The decision in this case essentially boils down to examining what the Legislature did in 1977 in response to Helms. Then the general rule by virtue of Helms was that all guilty-pleading defendants were precluded from raising appellate complaints about matters or "deprivation of constitutional rights" occurring before the plea even if these errors supported the judgment of guilt.
In 1977 the Legislature effectively codified the Helms Rule when, having the opportunity to abrogate this rule in its entirety and to restore a defendant's pre-1972 right "to appeal anything," it made through the proviso to Article 44.02, V.A.C.C.P.,(8) only a "limited abrogation" of the Helms Rule with respect to plea-bargained or conditional guilty pleas.(9) This legislative action left the remainder of the Helms Rule intact. And, despite many opportunities to do so, the Legislature has not taken any action to change our post-1977 decisions that have applied the Helms Rule to non-plea-bargained guilty pleas.
So, even though the Helms Rule might not have been justified "by its premises or its precedents" and even though it might have been inconsistent with a defendant's pre-1972 statutory right "to appeal anything," the Legislature's "limited abrogation" of the Helms Rule clearly indicates a legislative approval of the Helms Rule subject to the 1977 proviso. Otherwise, the Legislature would have entirely abrogated the Helms Rule. The Court's opinion contravenes this clear legislative intent and policy which we are bound to follow even if, as the Court's opinion says, it is "fundamentally at odds" with the public policy expressed in the 1977 proviso.(10)
It also is noteworthy that the Court's opinion retains some of the Helms Rule for errors that are independent of the judgment of guilt. See Young, S.W.3d at Slip op. at 21-22 (Helms Rule still "renders irrelevant" any errors that are independent of the judgment of guilt). But, if, as the Court's opinion seems to say, the 1977 proviso was meant to "largely abrogate" the Helms Rule and to restore a defendant's pre-1972 right "to appeal anything," then the Court should be holding that a defendant has a right "to appeal anything" and not just those errors that support the judgment of guilt.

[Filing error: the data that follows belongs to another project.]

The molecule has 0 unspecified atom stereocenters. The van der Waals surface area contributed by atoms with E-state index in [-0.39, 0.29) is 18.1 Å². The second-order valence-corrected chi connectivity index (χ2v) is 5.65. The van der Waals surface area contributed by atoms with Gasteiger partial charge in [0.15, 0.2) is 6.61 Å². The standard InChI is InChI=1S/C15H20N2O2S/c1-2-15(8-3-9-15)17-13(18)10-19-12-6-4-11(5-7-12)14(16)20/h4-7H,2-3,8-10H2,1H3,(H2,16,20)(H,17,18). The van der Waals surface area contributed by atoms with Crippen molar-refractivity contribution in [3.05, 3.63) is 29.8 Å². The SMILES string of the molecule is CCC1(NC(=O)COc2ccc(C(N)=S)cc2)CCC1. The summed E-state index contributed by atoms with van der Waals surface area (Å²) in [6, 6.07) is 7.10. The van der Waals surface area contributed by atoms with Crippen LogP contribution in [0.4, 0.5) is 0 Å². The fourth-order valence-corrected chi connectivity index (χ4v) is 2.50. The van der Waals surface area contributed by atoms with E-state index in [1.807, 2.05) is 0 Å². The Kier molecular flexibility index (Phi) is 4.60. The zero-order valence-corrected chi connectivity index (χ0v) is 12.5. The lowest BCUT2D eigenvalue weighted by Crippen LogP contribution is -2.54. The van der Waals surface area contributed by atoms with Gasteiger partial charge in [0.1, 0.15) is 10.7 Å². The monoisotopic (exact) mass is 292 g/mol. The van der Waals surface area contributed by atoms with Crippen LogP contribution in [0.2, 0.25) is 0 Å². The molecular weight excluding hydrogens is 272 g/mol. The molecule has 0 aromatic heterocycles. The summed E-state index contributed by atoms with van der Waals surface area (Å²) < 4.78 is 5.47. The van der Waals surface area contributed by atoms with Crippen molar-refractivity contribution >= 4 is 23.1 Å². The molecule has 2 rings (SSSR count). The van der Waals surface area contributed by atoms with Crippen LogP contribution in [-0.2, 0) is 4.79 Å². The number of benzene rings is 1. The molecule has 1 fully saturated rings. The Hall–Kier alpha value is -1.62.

Finally, the Court's opinion also contains a significant holding with respect to plea-bargained or conditional guilty pleas that heretofore has not been the law. Contrary to the "plain" language of the 1977 proviso, the Court's opinion also holds a conditional guilty plea "forfeits" the right to appeal "a claim of error only when the judgment of guilt was rendered independent of, and is not supported by, the error." See Young, S.W.3d at Slip op. at 21-22. Until now a conditional guilty plea did not "forfeit" the right to appeal these errors.
I respectfully dissent.
McCormick, Presiding Judge
(Delivered January 5, 2000
Mansfield and Keller, JJ., join this dissent
1. See McGlothlin v. State, 896 S.W.2d 183, 191 (Tex.Cr.App.) (Meyers, J., dissenting), cert. denied, 116 S.Ct. 219 (1995).
2. See Nelson v. State, 765 S.W.2d 401, 403 (Tex.Cr.App. 1989).
3. See, e.g., United States v. Leon, 468 U.S. 897, 104 S.Ct. 3405, 82 L.Ed.2d 677 (1984); Kimmelman v. Morrison, 477 U.S. 365, 106 S.Ct. 2574, 2593, 91 L.Ed.2d 305 (1986) (Powell, J., concurring in the judgment).